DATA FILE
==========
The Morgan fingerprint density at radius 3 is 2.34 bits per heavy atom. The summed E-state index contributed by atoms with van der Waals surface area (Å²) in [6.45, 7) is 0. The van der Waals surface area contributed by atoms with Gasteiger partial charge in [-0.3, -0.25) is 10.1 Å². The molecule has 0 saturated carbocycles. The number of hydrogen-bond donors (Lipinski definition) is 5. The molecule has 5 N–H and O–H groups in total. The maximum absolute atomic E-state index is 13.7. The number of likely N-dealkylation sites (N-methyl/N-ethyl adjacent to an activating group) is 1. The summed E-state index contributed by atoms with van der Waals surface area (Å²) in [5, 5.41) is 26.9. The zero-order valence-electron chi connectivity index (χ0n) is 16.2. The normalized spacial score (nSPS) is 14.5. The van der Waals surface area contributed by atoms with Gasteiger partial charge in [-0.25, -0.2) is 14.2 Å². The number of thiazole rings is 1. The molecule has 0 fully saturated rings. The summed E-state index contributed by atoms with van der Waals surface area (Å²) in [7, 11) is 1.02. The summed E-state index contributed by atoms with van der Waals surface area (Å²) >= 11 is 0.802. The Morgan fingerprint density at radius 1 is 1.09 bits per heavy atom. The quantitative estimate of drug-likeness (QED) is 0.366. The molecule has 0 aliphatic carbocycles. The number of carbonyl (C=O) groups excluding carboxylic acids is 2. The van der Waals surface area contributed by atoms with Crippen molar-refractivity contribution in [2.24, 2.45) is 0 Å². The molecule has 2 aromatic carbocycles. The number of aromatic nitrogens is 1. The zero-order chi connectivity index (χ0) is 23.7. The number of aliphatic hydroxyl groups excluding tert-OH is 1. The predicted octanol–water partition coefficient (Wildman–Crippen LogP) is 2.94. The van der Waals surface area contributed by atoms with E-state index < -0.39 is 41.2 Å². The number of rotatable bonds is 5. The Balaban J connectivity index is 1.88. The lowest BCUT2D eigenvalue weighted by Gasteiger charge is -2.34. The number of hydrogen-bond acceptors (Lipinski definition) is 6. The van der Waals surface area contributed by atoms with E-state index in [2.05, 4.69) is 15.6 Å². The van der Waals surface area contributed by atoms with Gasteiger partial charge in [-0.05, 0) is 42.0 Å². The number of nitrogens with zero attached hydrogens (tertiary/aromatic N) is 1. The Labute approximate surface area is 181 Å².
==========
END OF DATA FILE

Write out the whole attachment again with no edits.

The Morgan fingerprint density at radius 3 is 2.34 bits per heavy atom. The summed E-state index contributed by atoms with van der Waals surface area (Å²) in [6.45, 7) is 0. The van der Waals surface area contributed by atoms with Gasteiger partial charge in [-0.3, -0.25) is 10.1 Å². The molecule has 0 saturated carbocycles. The number of hydrogen-bond donors (Lipinski definition) is 5. The molecule has 5 N–H and O–H groups in total. The maximum absolute atomic E-state index is 13.7. The number of likely N-dealkylation sites (N-methyl/N-ethyl adjacent to an activating group) is 1. The summed E-state index contributed by atoms with van der Waals surface area (Å²) in [5, 5.41) is 26.9. The zero-order valence-electron chi connectivity index (χ0n) is 16.2. The normalized spacial score (nSPS) is 14.5. The van der Waals surface area contributed by atoms with Gasteiger partial charge in [-0.25, -0.2) is 14.2 Å². The number of thiazole rings is 1. The molecule has 0 fully saturated rings. The summed E-state index contributed by atoms with van der Waals surface area (Å²) in [7, 11) is 1.02. The summed E-state index contributed by atoms with van der Waals surface area (Å²) >= 11 is 0.802. The Morgan fingerprint density at radius 1 is 1.09 bits per heavy atom. The quantitative estimate of drug-likeness (QED) is 0.366. The molecule has 0 aliphatic carbocycles. The number of carbonyl (C=O) groups excluding carboxylic acids is 2. The van der Waals surface area contributed by atoms with Crippen molar-refractivity contribution in [2.24, 2.45) is 0 Å². The molecule has 2 aromatic carbocycles. The number of aromatic nitrogens is 1. The zero-order chi connectivity index (χ0) is 23.7. The number of aliphatic hydroxyl groups excluding tert-OH is 1. The predicted octanol–water partition coefficient (Wildman–Crippen LogP) is 2.94. The van der Waals surface area contributed by atoms with E-state index < -0.39 is 41.2 Å². The number of rotatable bonds is 5. The Balaban J connectivity index is 1.88. The lowest BCUT2D eigenvalue weighted by Gasteiger charge is -2.34. The number of hydrogen-bond acceptors (Lipinski definition) is 6. The van der Waals surface area contributed by atoms with E-state index in [2.05, 4.69) is 15.6 Å². The van der Waals surface area contributed by atoms with Gasteiger partial charge in [-0.05, 0) is 42.0 Å². The number of nitrogens with zero attached hydrogens (tertiary/aromatic N) is 1. The Labute approximate surface area is 181 Å².